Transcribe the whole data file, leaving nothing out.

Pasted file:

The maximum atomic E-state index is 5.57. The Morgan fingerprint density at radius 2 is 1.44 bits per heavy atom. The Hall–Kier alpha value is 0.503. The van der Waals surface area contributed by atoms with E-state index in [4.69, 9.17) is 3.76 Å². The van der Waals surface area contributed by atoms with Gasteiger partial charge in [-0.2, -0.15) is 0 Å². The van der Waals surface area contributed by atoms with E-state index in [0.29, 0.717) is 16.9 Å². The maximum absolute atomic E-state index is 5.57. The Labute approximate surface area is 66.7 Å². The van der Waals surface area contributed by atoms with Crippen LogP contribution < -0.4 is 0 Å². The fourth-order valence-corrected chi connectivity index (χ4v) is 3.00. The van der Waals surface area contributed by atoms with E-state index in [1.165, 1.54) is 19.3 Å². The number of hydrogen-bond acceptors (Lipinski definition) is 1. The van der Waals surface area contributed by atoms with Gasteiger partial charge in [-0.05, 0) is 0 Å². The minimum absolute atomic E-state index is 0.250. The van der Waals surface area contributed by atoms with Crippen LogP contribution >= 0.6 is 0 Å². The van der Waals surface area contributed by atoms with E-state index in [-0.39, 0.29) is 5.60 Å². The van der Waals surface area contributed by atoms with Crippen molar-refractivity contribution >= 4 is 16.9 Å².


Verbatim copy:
The maximum atomic E-state index is 5.57. The Morgan fingerprint density at radius 2 is 1.44 bits per heavy atom. The Hall–Kier alpha value is 0.503. The van der Waals surface area contributed by atoms with E-state index in [4.69, 9.17) is 3.76 Å². The van der Waals surface area contributed by atoms with Gasteiger partial charge in [-0.2, -0.15) is 0 Å². The van der Waals surface area contributed by atoms with E-state index in [0.29, 0.717) is 16.9 Å². The maximum absolute atomic E-state index is 5.57. The Labute approximate surface area is 66.7 Å². The van der Waals surface area contributed by atoms with Crippen LogP contribution < -0.4 is 0 Å². The fourth-order valence-corrected chi connectivity index (χ4v) is 3.00. The van der Waals surface area contributed by atoms with E-state index in [1.165, 1.54) is 19.3 Å². The number of hydrogen-bond acceptors (Lipinski definition) is 1. The van der Waals surface area contributed by atoms with Gasteiger partial charge in [-0.05, 0) is 0 Å². The minimum absolute atomic E-state index is 0.250. The van der Waals surface area contributed by atoms with Crippen LogP contribution >= 0.6 is 0 Å². The van der Waals surface area contributed by atoms with E-state index in [-0.39, 0.29) is 5.60 Å². The van der Waals surface area contributed by atoms with Crippen molar-refractivity contribution >= 4 is 16.9 Å².